Wed. Nov 30th, 2022

Dr. Anthony Fauci answers questions during a Senate Health, Education, Labor and Pensions Committee hearing to discuss the on-going federal response to Covid-19 at the U.S. Capitol on May 11.


Greg Nash – Pool Via Cnp/Zuma Press

Anthony Fauci’s

email correspondence from the early days of the pandemic have ignited a spate of recriminations over masks and the doctor’s celebrity. But what really matters is that some of the emails raise more questions about the origin of Covid-19.

As director of the National Institute of Allergy and Infectious Diseases, Dr. Fauci cast doubt on the theory that Covid-19 came from a laboratory like the Wuhan Institute of Virology (WIV). After ruling it out several times, he publicly said last month it is possible, as the hypothesis was getting a second look in media and academia.

The emails, released after media freedom-of-information requests, show that Dr. Fauci followed debates about Covid-19’s origin from the beginning. In early 2020, the immunologist

Kristian G. Andersen

wrote to him that the virus had some “unusual features” hinting at manipulation in a lab setting.

Mr. Andersen later published a paper rejecting the lab-leak theory for lack of evidence. And Dr. Fauci began sharing articles arguing in favor of a natural origin while giving advice to scientists writing about the issue. But conclusive proof of a zoonotic origin hasn’t emerged, and it’s reasonable to ask why Dr. Fauci was slow to accept the possibility of a lab leak.

Of particular interest: From 2014-19, the National Institutes of Health sent $3.4 million to the WIV through the nonprofit EcoHealth Alliance. “I just wanted to say a personal thankyou on behalf of our staff and collaborators, for publicly standing up and stating that the scientific evidence supports a natural origin,” EcoHealth Alliance chief

Peter Daszak

gushed to Dr. Fauci in a partly redacted April 2020 email. “Your comments are brave, and coming from your trusted voice, will help dispel the myths being spun around the virus’ origins.”

The NIH money was spent on researching bat coronaviruses, and it’s likely the WIV conducted gain-of-function research to make them more deadly or infectious. In a February 2020 email, Dr. Fauci sent his deputy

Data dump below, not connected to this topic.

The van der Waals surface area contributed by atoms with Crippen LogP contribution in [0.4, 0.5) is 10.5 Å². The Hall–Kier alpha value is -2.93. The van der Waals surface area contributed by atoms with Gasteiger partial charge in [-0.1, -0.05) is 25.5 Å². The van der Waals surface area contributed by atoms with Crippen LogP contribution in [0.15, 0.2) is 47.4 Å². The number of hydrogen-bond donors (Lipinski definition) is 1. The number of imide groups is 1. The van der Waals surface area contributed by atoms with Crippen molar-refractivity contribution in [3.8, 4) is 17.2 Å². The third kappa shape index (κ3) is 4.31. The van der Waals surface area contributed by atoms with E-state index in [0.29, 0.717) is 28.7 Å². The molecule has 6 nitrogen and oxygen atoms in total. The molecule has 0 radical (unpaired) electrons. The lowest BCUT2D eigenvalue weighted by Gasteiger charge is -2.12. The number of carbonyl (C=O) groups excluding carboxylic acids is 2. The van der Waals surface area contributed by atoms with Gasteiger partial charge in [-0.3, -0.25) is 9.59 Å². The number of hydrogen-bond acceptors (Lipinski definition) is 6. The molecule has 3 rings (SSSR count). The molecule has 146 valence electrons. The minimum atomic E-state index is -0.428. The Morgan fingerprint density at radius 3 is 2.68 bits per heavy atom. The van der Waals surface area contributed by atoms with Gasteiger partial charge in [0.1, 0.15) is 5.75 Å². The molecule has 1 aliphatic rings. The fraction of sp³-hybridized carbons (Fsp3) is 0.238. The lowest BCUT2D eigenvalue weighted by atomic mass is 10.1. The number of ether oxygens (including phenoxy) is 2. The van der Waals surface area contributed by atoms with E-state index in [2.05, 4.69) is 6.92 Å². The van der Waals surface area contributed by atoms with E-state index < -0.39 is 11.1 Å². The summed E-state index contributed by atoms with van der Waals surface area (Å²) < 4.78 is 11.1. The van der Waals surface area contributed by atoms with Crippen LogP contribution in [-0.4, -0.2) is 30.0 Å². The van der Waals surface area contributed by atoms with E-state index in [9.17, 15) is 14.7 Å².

Hugh Auchincloss

a paper about gain-of-function research on coronaviruses. “Read this paper,” he ordered. “You will have tasks today that must be done.” His deputy commented on the paper and said they would “try to determine if we have any distant ties to this work abroad.”

Dr. Fauci has since said his outfit didn’t fund gain-of-function research; the EcoHealth Alliance funding was meant to go to collecting samples. But “I can’t guarantee everything that’s going on in the Wuhan lab, we can’t do that,” Dr. Fauci said Wednesday in an interview with NewsNation Now.

Dr. Fauci also said this week that his emails “are really ripe to be taken out of context” and that “you don’t really have the full context.” That may be true. But it’s all the more reason to investigate the U.S. links to WIV and gain-of-function research. The issue relates to Covid’s origins but also to the future risks and benefits of such research.

The current Congress doesn’t seem interested, but President


could help by establishing a fact-finding commission like the Robb-Silberman effort on intelligence failures before the Iraq war. This shouldn’t be a “Fire Fauci” partisan exercise. Understanding where the pandemic came from—and what officials knew and when they knew it—can teach valuable lessons and perhaps save lives.

Evidence that the coronavirus may have escaped from the Wuhan Institute of Virology catches up to Fauci and other Wuhan Covid deniers, despite suspicious facts that have been apparent from the start. Image: Johannes Eisele/AFP via Getty Images

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Appeared in the June 4, 2021, print edition.

By rahul